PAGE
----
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competitor comparison


Neoprene vs. PE Foam

By using neoprene, a synthetic rubber foam as basic material, all aquata suits possess an indestructible warmth- and buoyancy-mechanism. Even if the suit is damaged and water penetration occurs, the neoprene's enclosed air bubbles can preserve a high degree of body warmth.

Some competitors use PE foam instead of neoprene for insulation. Due to its inside structure PE foam is rather inflexible. Therefore some manufacturers use it for three-layer-suits. Through this low flexibility, suits have to be either very wide, or if they are cut more narrowly, universal application to different body sizes cannot be guaranteed since they are unable to be stretched like neoprene suits.

Three-layer-suits with an insulation-layer made out of fleece are very vulnerable to damage. If the outer hull is broken during the evacuation process, the suit looses all of its insulation due to water ingress. Even smaller amounts of water lead to an immediate cold-bridge, which connects the skin with the wet fleece and therefore leads to a significant loss of body-warmth.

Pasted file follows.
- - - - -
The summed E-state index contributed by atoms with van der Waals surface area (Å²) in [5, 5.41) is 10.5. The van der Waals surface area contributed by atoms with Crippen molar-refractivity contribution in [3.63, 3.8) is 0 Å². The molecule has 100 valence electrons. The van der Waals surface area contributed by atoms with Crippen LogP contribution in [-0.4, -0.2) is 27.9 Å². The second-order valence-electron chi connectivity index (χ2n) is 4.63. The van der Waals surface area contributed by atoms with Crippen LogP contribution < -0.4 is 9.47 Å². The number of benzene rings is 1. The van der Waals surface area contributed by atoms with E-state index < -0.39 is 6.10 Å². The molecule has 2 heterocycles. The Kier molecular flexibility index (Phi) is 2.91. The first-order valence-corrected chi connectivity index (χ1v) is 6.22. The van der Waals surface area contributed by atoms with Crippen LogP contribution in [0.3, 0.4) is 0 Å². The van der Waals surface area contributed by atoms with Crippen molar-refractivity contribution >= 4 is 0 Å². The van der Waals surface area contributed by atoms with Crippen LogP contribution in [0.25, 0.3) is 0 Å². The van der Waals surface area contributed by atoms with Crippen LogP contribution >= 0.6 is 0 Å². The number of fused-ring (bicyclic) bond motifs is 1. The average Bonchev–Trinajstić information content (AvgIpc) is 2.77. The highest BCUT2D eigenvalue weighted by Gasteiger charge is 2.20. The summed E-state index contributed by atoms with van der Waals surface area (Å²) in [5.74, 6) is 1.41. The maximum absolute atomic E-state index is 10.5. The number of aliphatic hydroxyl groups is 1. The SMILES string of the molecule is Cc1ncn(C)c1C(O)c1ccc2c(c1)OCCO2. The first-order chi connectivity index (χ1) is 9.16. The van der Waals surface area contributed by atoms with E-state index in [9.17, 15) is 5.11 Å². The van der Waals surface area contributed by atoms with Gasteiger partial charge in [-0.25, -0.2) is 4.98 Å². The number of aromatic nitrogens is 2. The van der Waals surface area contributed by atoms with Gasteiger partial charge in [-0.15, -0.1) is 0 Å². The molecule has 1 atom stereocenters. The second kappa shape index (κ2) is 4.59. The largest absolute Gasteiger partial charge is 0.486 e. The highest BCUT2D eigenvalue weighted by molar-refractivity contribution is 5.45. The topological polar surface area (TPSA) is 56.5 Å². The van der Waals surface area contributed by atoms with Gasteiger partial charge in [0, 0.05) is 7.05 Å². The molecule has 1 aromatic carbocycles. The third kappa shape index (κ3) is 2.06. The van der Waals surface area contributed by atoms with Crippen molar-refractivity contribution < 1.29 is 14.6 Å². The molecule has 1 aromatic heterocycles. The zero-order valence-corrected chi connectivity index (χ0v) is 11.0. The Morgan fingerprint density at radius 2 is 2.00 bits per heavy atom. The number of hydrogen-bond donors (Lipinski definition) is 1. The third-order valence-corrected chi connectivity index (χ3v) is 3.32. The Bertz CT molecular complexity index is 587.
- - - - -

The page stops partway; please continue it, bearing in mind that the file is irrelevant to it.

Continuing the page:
If the PE foam has a minimum thickness of 5.0 mm the insulation results of these suits are acceptable. However there are problems related to storage. PE foam, stored and folded once, does not elastically return to its original shape again. The material compressed in certain areas does not regain its original thickness and does therefore loose large parts of its insulation ability.
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